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Endless toil: Harpers and Brian In The Museum reviewed

Harpers and Brian In The Museum reviewed

Brian In The Museum – Good Works And Deeds

Nick Hornby says that as a kid, he only used to listen to music that was made using the heavy sounds of distorted electric guitars. Once some of the more sophisticated songwriting works started catching his attention, he tried to ignore them. He feared that it was bad music trying to pull a trick on him. 

As someone who daily listens to the kind of music Mr Hornsby has slowly distanced himself from, I must admit that I occasionally feel the same way. I’m naturally wary about accepting the teaching of a singer that will not scream his words out at me. At least monthly, I must test my loyalties to Slayer and the Germs.

With that being said, Brian Halloran’s work is remarkable in its elegance. Its foundation is the songwriting of artists like Elvis Costello, Nick Lowe, or Squeeze, lovers and hard-thinkers, but certainly not fighters. 

In typical fashion for the musical project Brian in the museum, Good Works And Deeds is a very well-crafted guitar tune, with words and melodies tailored carefully and best appreciated upon repeated listens. Yes, sometimes music made without distorted guitars is looking out for your best interest. 

Harpers – Static

Harpers are likely to get stuck with a retro-rock label attached to them, but this hardly tells the whole story about the band judging by Static. Yes, they like their rock n’ roll old, but not musty. They’re on the lookout for only the finest melodies and song arrangements that someone or other may have misplaced.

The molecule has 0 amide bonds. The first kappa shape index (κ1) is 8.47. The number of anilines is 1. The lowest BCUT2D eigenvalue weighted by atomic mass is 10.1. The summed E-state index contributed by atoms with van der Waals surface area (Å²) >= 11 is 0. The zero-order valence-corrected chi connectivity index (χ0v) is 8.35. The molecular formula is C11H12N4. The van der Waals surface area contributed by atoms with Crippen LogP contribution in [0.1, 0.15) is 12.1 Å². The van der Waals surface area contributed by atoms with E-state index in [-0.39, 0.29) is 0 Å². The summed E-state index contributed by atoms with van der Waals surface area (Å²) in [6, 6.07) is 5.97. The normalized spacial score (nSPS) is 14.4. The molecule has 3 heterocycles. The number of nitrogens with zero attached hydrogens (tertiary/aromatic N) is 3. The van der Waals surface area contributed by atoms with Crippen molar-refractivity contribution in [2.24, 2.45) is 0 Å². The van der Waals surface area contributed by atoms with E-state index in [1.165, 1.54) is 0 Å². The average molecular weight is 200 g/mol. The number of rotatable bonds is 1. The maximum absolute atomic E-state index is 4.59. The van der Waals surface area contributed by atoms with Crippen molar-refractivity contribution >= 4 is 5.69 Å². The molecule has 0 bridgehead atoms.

The single Static is, first and foremost, and incredibly orchestrated work that will get listeners to strain their ears to hear all the gentle piano, bass, or drum parts that add the frosting to a well-written soft-rock tune. 

The lyrics themselves speak about beliefs or lack of them, as the singer narrates a character’s decision to leave a religion that had sheltered him throughout their life. The contrast between the terror and loss of identity of the words, and the gentle, beautiful nature of the music, makes it a fascinating listen. 

About author

Eduard Banulescu is a writer, blogger, and musician. As a content writer, Eduard has contributed to numerous websites and publications, including FootballCoin, Play2Earn, BeIN Crypto, Business2Community, NapoliSerieA, Extra Time Talk, Nitrogen Sports, Bavarian FootballWorks, etc. He has written a book about Nirvana, hosts a music podcasts, and writes weekly content about some of the best, new and old, alternative musicians. Eduard also runs and acts as editor-in-chief of the alternative rock music website Mr. Banulescu is also a musician, having played and recorded in various bands and as a solo artist.
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